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Preamble I have been investigating a concept and what I am posting below is a cut down version of what I have been trying. If you look at it and think "That doesn't make any sense to do it that way" then it is probably because I doesn't make any sense - there may be more efficient ways of doing this. I just wanted to try this out because it looks interesting.

What I am attempting to do it to calculate arbitrary calculations using CLR custom aggregations in SQL using a Reverse-Polish-like implementation. I'm using the data:

K | Amt | Instruction | Order
A | 100 |        Push |     1
A |   1 |    Multiply |     2
A |  10 |        Push |     3
A |   2 |    Multiply |     4
A |     |         Add |     5
A |   1 |        Push |     6
A |   3 |    Multiply |     7
A |     |         Add |     8

The result of the calculation should be 123 ( = (100 * 1) + (10 * 2) + (1 * 3) ).

Using the following SQL (and the CLR functions ReversePolishAggregate and ToReversePolishArguments* that I have written) I can get the correct result:

  , dbo.ReversePolishAggregate(dbo.ToReversePolishArguments(Instruction, Amt))
FROM dbo.ReversePolishCalculation

The Problem I want to generalise the solution more by putting the instructions and order in a separate table so that I can create calculations on arbitrary data. For example, I was thinking of a table like this:

Item |     Type | Amount
   A | Budgeted |     10
   A |   Actual |     12
   B |   Actual |     20
   B | Budgeted |     18

and joining it to a calculation table like this

    Type | Instruction | Order
Budgeted |        Push |     1
  Actual |       Minus |     2

to calculated whether each item is over or under budget. The important consideration is that minus is non-commutative so I need to specify the order to ensure that the actual amount is subtracted from the budgeted amount, not the other way around. I expected that I would be able to do this with the ORDER BY clause inside the OVER clause of the aggregation (and then a little more tweaking that result).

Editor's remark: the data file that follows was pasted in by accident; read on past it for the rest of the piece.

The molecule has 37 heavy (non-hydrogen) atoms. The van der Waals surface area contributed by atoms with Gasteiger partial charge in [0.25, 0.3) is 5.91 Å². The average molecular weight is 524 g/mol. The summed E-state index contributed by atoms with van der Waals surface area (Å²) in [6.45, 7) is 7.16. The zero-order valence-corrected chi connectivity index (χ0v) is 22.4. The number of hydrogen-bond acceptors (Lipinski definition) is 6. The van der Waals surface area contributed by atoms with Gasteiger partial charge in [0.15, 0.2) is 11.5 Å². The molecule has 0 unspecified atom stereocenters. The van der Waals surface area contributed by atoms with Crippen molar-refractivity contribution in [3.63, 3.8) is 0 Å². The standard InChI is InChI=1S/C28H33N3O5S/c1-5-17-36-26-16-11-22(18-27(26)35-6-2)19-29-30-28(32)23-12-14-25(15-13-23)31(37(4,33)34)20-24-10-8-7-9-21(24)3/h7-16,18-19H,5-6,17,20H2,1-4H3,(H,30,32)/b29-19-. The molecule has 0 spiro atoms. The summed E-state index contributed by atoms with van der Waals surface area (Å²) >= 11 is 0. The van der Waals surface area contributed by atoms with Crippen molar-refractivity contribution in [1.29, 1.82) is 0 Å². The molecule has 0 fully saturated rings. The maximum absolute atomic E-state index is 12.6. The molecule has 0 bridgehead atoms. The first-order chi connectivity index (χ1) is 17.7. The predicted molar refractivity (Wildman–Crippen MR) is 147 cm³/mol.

, dbo.[ReversePolishAggregate](
    dbo.[ToReversePolishArguments](Instruction, Amt)) 
FROM dbo.ReversePolishCalculation;

However I get the error:

Incorrect syntax near the keyword 'ORDER'.

I have checked the syntax by running the following SQL statement

FROM dbo.ReversePolishCalculation;

This works fine (it parses and runs, although I'm not sure that the result is meaningful), so I am left assuming that this is a problem with custom CLR aggregations or functions.

My Questions Is this supposed to work? Is there any documentation saying explicitly that this is not supported? Have I got the syntax right?

I'm using Visual Studio 2012 Premium, SQL Server Management Studio 2012 and .NET framework 4.0.

* I created 2 CLR functions as a work-around to not being able to pass multiple arguments into a single aggregation function - see this article.

EDIT: This post looks like it is not supported, but I was hoping for something a little more official.

share|improve this question
On the post you linked, there seems to be an "official" update at the bottom: "Feedback from my connect item (that was fast…) is that windowing over SQLCLR UDAs 'didn't make the cut in Denali. Maybe next time'.". – mellamokb Jun 11 '14 at 14:59
See this answer on SO:… - So it looks like you can use OVER, but maybe not ORDER by.... – N West Jun 11 '14 at 14:59
Could you get around this by replacing all Minuses with multiplication by -1 and adds? – N West Jun 11 '14 at 15:01
@NWest yes, but... it works fine for addition and subtraction, however for more interesting functions like division or raising to a power then it may not work. – Jonny Jun 11 '14 at 15:03
Just FYI, you didn't need to create the additional SQLCLR UDF and UDT given that support for multiple input parameters for UDAs was added starting in SQL Server 2008: – srutzky Jun 11 '14 at 15:48
up vote 4 down vote accepted

As an answer:

Officially from Microsoft, No.

It doesn't appear to have made it into 2014 (or 2016 CTP 3) ... no mentions of many transact-sql changes:

share|improve this answer
Exactly the 'more official' answer I was looking for. Thanks – Jonny Jun 11 '14 at 15:09

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